Wednesday, June 29, 2016

A Second Look--June 28, 2016

Well, today I am not going to talk about flooding. In fact, while we've had a few storms and some humid days, the weather here has been pretty nice. The day lilies have started to bloom. I guess I should say that the older day lilies have started to bloom. Some how, I don't count the Stella Dora day lilies that have been blooming for a couple of weeks. They are a newer variety used by landscapers because they have a longer blooming season. Supposedly. We haven't found that to be true yet. So what I mean is the older day lily that have been blooming in the same spot for 40 years have started to bloom this week. They are bigger and showier than the Stella Dora and I like them better. (So how's that for a stream of consciousness ramble? I think I should move on before I do it again.)

Here are a few things I saw this week 
during a Second Look.

I planted zinnias this year to attract more butterflies and hummingbirds.


And while I have seen both butterflies and hummingbirds on the zinnias, they still prefer the feeders.


And speaking of feeders, the chipmunks are not longer content to eat the seeds that fall under the feeder. 


Balloon flower (Platycodon) 


Day lily


Hydrangea


Hottuynia


Milkweed beetles


Day lily


Coneflower. This is one of Ward's favorites because the crisscrossing spirals in the middle represent Fibonacci numbers.


Coreopsis



Tuesday, June 28, 2016

The Mountain State

Since this is the third day in a row that I'm writing about the floods in West Virginia, you can tell that they have been on my mind a lot. Today, I'm going to explain a little bit about the topography of West Virginia and how it affects the flooding. This may help with some of the confusion about what is going on.

WV Hills, A stop on the way to visit my mother last Thanksgiving

One of West Virginia's nicknames is The Mountain State. It was also called Little Switzerland by the early settlers. This was because almost the entire state is filled with hills and mountains. In the eastern part of the state are the long ridges and valleys of the Appalachian Mountains and in the western part of the state are hills and valleys (hollows/hollers) from erosional relief on the Appalachian Plateau. What that means is that you are usually on top of a hill or in a narrow valley. There is not much in between.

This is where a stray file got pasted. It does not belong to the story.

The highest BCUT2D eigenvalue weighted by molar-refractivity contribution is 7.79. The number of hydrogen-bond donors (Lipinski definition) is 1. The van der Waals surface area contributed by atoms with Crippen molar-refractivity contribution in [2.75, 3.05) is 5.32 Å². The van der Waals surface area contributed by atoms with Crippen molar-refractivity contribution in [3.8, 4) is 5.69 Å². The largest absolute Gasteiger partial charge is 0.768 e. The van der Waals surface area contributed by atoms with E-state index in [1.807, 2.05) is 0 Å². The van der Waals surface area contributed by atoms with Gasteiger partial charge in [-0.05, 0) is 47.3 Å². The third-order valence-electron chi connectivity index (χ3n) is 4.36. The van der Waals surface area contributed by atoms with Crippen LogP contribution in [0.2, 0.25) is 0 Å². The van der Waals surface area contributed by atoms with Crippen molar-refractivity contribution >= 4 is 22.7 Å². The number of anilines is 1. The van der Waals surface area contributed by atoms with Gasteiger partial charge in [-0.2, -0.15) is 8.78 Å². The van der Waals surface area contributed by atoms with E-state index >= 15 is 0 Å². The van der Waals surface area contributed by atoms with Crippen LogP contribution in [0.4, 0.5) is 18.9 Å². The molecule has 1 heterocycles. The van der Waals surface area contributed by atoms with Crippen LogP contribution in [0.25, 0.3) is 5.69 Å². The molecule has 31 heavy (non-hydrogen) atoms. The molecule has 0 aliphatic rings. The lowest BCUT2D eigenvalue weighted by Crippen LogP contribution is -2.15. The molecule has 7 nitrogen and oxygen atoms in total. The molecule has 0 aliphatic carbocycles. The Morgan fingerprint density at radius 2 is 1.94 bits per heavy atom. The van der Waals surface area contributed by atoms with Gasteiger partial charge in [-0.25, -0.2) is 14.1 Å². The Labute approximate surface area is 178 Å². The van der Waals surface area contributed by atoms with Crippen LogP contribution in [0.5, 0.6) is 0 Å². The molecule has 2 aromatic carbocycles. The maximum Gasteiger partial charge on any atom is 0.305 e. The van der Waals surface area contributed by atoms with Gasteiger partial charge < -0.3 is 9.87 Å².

An example of this was when they were going to build a new high school in my county, there was only one site that had enough flat land to build the school. Like I said, it's called the Mountain State for a reason.

So when there is rain, there is no where for it to go except to be channeled between the hills. And when there is a lot of rain in a short amount of time, it is more than the little streams and valleys can handle so there is a flash flood.

The football field of my high school. Notice the goal posts.
I had an experience with a flash flood once that made a big impression on me. One afternoon we were having a picnic at my grandmother's house.  Her house was built on the flood plain (flat spot) along a little creek surrounded by hills. The creek was not more than a few feet across in some places and was dry in some places. Well a summer afternoon thunderstorm sprung up and we scrambled to get everything put away and out of the rain. In the 10 to 15 minutes we were cleaning up, the little creek overflowed with fast, roaring water onto the road and we almost didn't make it out. It was scary and amazing at the same time. I truly understood what a flash flood was after that.

Flash flooding is what has been happening recently over much of West Virginia as most little streams and rivers have been overwhelmed by the large amount of rain there was over a short amount of time. While some areas were hit worse than others, most of the state and its ubiquitous small streams flooded. That's why 44/55 counties were declared disaster areas.

There is my very simplistic view of what's been going on, but I hope it makes sense and clears up a little of the confusion that is not being helped by the media.

It's raining in my hometown right now. I hope there is not more flooding to come.


Monday, June 27, 2016

Is that Right?